Great misunderstandings of our time

Courtesy of The New Yorker, I find myself asked:

Is this the dirtiest song of the Sixties?

The legend of the Kingsmen’s “Louie Louie” has been told almost as many times as the song itself has been covered. (There’s no accurate count for either, but both must number in the thousands.) First released in May of 1963, and then re-released that October, the Kingsmen’s version climbed to No. 2 on the Billboard singles chart. The song’s popularity among a new generation of rock-and-roll teen-agers brought it to the attention of some concerned citizens. One of them, the father of a teen-age girl, wrote to Robert Kennedy, who was then the Attorney General, to complain about the song’s possible obscenity, prompting an F.B.I. investigation. “This land of ours is headed for an extreme state of moral degradation,” the incensed parent wrote to Kennedy. (Remember this the next time someone tries reminiscing to you about the good old days before pop music was full of sex and vulgarities.)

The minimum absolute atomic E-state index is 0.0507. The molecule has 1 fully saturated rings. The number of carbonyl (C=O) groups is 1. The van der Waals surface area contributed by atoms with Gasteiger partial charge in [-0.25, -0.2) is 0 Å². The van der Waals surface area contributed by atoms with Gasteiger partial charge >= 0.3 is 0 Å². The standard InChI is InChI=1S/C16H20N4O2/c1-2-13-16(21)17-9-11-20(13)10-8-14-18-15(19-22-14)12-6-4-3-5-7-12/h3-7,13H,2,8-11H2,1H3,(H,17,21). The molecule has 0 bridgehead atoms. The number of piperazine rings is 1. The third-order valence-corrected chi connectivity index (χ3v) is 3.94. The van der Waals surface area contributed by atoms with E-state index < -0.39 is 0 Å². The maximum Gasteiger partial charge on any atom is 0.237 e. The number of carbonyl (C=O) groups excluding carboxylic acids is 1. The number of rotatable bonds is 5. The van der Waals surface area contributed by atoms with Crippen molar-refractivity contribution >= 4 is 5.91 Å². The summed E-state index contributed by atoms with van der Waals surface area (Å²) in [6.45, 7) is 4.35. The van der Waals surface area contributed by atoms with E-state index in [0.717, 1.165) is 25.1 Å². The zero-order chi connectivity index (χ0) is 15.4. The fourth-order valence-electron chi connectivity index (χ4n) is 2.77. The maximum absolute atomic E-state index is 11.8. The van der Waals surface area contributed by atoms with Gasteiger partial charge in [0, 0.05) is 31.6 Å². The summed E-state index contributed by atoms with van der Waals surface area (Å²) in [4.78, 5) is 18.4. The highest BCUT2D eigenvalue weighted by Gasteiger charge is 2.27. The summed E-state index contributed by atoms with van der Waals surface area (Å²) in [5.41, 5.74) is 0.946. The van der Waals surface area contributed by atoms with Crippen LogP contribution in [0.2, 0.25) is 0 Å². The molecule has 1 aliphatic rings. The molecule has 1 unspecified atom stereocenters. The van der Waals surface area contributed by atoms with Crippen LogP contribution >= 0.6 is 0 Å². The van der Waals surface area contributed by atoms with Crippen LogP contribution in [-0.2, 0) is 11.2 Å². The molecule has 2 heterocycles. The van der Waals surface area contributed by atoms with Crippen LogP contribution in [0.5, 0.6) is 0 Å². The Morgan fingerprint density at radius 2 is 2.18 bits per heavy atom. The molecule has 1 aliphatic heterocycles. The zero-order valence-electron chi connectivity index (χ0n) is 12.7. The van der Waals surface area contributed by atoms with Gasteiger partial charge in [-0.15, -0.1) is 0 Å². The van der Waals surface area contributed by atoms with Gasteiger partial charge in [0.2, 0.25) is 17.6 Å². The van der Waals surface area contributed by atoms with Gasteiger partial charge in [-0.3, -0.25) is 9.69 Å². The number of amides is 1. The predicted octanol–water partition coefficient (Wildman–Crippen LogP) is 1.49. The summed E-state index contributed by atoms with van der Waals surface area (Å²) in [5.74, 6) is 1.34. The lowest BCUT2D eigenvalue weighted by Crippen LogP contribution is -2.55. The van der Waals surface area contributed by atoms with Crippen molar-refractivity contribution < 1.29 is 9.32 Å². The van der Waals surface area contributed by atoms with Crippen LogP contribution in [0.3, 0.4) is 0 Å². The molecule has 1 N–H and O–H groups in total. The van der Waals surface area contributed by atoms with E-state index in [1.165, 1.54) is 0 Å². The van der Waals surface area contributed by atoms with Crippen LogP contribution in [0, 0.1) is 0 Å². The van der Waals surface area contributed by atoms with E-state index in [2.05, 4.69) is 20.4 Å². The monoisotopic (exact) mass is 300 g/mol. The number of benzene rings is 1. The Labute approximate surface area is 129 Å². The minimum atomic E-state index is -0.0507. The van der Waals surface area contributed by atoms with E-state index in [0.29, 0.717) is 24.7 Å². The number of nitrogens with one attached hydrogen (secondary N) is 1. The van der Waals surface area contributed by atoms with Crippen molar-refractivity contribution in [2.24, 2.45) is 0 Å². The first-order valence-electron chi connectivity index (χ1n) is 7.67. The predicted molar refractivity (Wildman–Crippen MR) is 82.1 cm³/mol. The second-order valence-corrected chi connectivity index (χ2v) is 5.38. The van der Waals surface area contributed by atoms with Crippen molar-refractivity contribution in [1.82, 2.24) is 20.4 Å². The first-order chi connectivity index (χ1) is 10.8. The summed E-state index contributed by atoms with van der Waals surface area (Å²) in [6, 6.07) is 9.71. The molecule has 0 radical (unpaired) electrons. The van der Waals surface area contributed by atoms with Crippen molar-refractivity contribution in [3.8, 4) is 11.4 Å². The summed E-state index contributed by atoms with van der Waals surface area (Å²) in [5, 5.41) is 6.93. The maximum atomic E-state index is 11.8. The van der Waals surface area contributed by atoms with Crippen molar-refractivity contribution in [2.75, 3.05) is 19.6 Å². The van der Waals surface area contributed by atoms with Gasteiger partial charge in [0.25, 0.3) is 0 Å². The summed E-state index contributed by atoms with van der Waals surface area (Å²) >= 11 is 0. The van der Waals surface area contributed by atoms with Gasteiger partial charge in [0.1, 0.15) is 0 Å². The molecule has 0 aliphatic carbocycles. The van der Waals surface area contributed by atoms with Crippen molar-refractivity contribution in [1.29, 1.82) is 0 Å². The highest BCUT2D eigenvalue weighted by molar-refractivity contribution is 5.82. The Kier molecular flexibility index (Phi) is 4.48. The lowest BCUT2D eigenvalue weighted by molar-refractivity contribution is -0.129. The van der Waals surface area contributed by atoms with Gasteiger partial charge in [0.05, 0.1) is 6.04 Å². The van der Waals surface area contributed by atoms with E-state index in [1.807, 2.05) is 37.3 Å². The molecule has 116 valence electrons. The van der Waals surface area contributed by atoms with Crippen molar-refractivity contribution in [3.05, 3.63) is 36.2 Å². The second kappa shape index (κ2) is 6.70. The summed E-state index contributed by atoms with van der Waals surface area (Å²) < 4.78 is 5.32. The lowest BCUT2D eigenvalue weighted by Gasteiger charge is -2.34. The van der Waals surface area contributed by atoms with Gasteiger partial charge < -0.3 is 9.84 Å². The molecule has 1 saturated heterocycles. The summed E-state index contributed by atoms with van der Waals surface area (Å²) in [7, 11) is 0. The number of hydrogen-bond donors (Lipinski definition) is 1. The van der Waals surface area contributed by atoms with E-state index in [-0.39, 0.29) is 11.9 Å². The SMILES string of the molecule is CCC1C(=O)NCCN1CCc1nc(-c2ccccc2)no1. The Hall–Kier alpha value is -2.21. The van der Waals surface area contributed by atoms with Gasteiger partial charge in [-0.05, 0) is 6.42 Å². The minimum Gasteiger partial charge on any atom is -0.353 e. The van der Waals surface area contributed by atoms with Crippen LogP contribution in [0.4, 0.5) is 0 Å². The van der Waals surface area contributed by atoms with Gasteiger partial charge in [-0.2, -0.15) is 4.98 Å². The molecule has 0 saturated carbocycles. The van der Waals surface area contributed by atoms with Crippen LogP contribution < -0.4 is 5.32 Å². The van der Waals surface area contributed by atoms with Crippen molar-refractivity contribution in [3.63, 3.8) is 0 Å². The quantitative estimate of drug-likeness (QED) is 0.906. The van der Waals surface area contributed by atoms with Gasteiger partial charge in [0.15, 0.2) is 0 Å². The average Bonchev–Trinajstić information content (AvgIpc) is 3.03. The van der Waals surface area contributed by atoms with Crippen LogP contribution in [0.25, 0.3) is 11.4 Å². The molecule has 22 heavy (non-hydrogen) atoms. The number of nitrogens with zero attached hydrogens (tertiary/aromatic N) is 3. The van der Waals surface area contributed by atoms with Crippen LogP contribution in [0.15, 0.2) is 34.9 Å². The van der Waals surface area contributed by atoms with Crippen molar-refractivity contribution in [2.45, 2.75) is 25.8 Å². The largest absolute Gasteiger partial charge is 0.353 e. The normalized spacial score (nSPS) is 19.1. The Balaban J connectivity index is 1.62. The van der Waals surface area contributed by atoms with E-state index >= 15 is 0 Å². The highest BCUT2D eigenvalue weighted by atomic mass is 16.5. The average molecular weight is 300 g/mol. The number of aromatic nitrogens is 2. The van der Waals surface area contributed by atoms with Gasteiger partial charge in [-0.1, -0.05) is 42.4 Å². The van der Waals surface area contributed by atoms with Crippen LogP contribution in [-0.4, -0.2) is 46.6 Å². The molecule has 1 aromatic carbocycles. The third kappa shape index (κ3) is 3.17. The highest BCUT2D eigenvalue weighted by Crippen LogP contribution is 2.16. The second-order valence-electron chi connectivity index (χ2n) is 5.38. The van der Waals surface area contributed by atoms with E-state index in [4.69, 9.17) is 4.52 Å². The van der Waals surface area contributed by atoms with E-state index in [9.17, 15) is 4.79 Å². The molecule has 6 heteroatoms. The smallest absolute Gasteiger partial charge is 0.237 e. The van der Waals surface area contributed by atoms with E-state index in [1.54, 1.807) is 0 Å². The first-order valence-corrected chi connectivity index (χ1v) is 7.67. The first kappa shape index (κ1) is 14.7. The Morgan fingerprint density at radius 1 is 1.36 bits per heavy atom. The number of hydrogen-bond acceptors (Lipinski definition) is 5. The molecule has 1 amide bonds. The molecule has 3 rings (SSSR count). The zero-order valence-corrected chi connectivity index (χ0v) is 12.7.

Allow me to disgust you:

It must be a contender: The Stone’s C*cksucker Blues is 1970, and so can’t qualify.

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Filed under History, Music, New Yorker

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